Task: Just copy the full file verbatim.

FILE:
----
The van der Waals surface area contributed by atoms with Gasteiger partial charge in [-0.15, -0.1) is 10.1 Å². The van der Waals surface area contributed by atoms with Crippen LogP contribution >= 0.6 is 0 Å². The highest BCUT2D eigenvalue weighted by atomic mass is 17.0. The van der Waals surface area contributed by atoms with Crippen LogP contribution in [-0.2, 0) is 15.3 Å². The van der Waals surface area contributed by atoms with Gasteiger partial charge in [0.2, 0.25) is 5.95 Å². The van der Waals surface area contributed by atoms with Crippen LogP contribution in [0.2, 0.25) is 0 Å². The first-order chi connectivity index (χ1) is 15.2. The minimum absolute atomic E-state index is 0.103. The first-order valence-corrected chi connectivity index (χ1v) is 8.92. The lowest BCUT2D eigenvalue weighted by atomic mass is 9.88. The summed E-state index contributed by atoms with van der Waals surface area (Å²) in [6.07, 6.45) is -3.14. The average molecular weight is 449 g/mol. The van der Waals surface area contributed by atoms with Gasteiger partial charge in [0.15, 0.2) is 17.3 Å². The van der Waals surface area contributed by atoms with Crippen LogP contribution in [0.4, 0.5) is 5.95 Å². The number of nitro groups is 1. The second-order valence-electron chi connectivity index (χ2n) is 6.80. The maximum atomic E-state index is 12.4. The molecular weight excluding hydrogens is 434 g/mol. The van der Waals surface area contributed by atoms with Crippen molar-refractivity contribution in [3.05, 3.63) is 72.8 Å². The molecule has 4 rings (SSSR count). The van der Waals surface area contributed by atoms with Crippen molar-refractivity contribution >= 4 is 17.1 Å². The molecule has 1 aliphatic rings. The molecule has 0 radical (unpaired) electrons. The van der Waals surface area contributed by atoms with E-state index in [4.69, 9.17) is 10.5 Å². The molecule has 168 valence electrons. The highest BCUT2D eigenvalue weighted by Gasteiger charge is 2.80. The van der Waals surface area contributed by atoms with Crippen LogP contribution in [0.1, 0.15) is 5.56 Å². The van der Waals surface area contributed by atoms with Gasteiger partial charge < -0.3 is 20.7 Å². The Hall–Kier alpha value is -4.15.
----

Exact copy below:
The van der Waals surface area contributed by atoms with Gasteiger partial charge in [-0.15, -0.1) is 10.1 Å². The van der Waals surface area contributed by atoms with Crippen LogP contribution >= 0.6 is 0 Å². The highest BCUT2D eigenvalue weighted by atomic mass is 17.0. The van der Waals surface area contributed by atoms with Crippen LogP contribution in [-0.2, 0) is 15.3 Å². The van der Waals surface area contributed by atoms with Gasteiger partial charge in [0.2, 0.25) is 5.95 Å². The van der Waals surface area contributed by atoms with Crippen LogP contribution in [0.2, 0.25) is 0 Å². The first-order chi connectivity index (χ1) is 15.2. The minimum absolute atomic E-state index is 0.103. The first-order valence-corrected chi connectivity index (χ1v) is 8.92. The lowest BCUT2D eigenvalue weighted by atomic mass is 9.88. The summed E-state index contributed by atoms with van der Waals surface area (Å²) in [6.07, 6.45) is -3.14. The average molecular weight is 449 g/mol. The van der Waals surface area contributed by atoms with Gasteiger partial charge in [0.15, 0.2) is 17.3 Å². The van der Waals surface area contributed by atoms with Crippen LogP contribution in [0.4, 0.5) is 5.95 Å². The number of nitro groups is 1. The second-order valence-electron chi connectivity index (χ2n) is 6.80. The maximum atomic E-state index is 12.4. The molecular weight excluding hydrogens is 434 g/mol. The van der Waals surface area contributed by atoms with Crippen molar-refractivity contribution in [3.05, 3.63) is 72.8 Å². The molecule has 4 rings (SSSR count). The van der Waals surface area contributed by atoms with Crippen molar-refractivity contribution >= 4 is 17.1 Å². The molecule has 1 aliphatic rings. The molecule has 0 radical (unpaired) electrons. The van der Waals surface area contributed by atoms with E-state index in [4.69, 9.17) is 10.5 Å². The molecule has 168 valence electrons. The highest BCUT2D eigenvalue weighted by Gasteiger charge is 2.80. The van der Waals surface area contributed by atoms with Crippen LogP contribution in [0.1, 0.15) is 5.56 Å². The van der Waals surface area contributed by atoms with Gasteiger partial charge < -0.3 is 20.7 Å². The Hall–Kier alpha value is -4.15.